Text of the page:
Nothing gentle about Pitt in 'Killing Them Softly'

By Gary Wolcott, atomictown.comNovember 30, 2012 

There is nothing soft about Killing Them Softly. Writer/director Andrew Dominik's film is violent and brutal.

A high-stakes, mob-protected poker game is robbed. Three not-so-bright guys plan and carry off the heist. They figure they can get away with it because the mobster hosting the game robbed his own game a few years before. That fact will not be lost on the victims. They'll blame their host, kill him for the robbery and the three guys are set.

It doesn't quite work out that way.

-- Local show times, theaters, trailer.

The robbery causes a mob financial crisis. Cash-strapped mobsters are never happy. Wanting revenge, the never seen mob leaders send clean-up man Jackie Cogan in to find the perpetrators, kill them and fix the problem. It's Cogan's journey, his relationship with the other characters and how things get "fixed" that make Killing Them Softly a very good and also unusual movie.

Brad Pitt is Cogan and is the plot's perfect anchor. He is always superb and plays Cogan as a bit of an odd-ball with a sick, twisted sense of humor. James Gandolfini has a blast doing a contract killer with drinking and legal problems brought in to help take care of the robbers. His former The Soporanos co-star Vincent Curatola plays the guy who got the idea for the robbery.

Properly greasy with bad teeth and hair, and great dialects, mostly unknown actors Scoot McNairy and Ben Mendelsohn are the thugs who carry out the robbery. Richard Jenkins (The Visitor) is always low-key. He plays Cogan's mob boss contact. Ray Liotta nails the card game's organizer and the guy who pulled off the first robbery.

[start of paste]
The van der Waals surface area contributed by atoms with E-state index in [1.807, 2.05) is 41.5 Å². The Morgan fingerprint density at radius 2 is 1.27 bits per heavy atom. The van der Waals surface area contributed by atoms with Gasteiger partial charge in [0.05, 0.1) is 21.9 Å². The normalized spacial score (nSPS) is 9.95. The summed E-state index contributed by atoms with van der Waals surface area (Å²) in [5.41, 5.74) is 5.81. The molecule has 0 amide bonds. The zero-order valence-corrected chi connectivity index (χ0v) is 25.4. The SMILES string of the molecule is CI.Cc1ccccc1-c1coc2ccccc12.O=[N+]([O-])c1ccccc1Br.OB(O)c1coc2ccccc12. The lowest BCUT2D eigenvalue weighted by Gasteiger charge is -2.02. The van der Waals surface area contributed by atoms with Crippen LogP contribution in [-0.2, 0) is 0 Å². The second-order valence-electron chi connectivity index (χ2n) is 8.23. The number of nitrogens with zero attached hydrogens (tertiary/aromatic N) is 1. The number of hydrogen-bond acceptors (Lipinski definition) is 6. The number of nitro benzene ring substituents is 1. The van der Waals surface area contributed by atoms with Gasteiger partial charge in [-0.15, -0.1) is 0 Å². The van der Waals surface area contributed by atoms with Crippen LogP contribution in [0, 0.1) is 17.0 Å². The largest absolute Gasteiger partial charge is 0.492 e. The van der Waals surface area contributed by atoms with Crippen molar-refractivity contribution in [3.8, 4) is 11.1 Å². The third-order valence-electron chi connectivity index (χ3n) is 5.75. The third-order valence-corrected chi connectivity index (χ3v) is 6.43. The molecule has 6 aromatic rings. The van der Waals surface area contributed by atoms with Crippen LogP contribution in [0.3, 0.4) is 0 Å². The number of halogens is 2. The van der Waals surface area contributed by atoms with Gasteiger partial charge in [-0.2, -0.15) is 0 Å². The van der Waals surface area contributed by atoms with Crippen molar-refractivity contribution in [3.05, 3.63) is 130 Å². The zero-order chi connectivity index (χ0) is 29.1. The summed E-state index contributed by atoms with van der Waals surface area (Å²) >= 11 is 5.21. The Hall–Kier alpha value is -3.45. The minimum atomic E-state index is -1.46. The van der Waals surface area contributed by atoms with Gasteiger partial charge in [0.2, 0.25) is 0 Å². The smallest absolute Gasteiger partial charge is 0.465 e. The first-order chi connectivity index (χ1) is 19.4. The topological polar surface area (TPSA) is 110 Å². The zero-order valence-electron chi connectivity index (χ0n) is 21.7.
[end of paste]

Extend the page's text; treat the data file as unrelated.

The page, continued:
The exceptional acting brings Dominik's film -- based on George Higgins' 1974 novel Cogan's Trade -- to life. Acting is important, but it is Dominik's (The Assassination of Jesse James by the Coward Robert Ford) script and storytelling that give the film its intensity. Even scenes where nothing is happening have a nail-chewing ferocity to them.

And ferocity is the right word. At the bottom of every scene is this harsh, edge-of-your-seat, adrenaline inducing tension.

Dominik also takes an unusual angle with the theme. The robbery sets up a mob cash crisis. His script puts the film's time period as 2008. It's the beginning of the financial crisis that led to bank bailouts and the Great Recession.

As his characters move through the story, Dominik splices audio and video clips of President Bush, former Treasury Secretary Henry Paulson, congressional leaders and others talking about what must be done to save the nation from financial ruin.

A cash crisis for mobsters that society identifies as criminals and a cash crisis for criminals legitimized by society. The juxtaposition is brilliant.

Like all stories, Killing Them Softly has a beginning, a middle and an end. But they don't really matter. Dominik's focus is the journey. It's how you get from the beginning to the middle to the end that makes this gritty drama one of the year's best.

With this one, think early Quentin Tarantino in plot and dialogue structure and you get the picture. Gruesome. Yes. But oh, so well done.

Mr. Movie rating: 5 stars

Director: Andrew Dominik

Stars: Brad Pitt, James Gandolfini, Ray Liotta, Richard Jenkins

Rated R for graphic violence, language, mature themes. It's playing at the Carmike 12, the Fairchild Cinemas 12 and at Walla Walla Grand Cinemas.

5 stars to 4 1/2 stars: Must see on the big screen

4 stars to 3 1/2 stars: Good film, see it if it's your type of movie.

3 stars to 2 1/2 stars: Wait until it comes out on video.

2 stars to 1 star: Don't bother.

0 stars: Speaks for itself.

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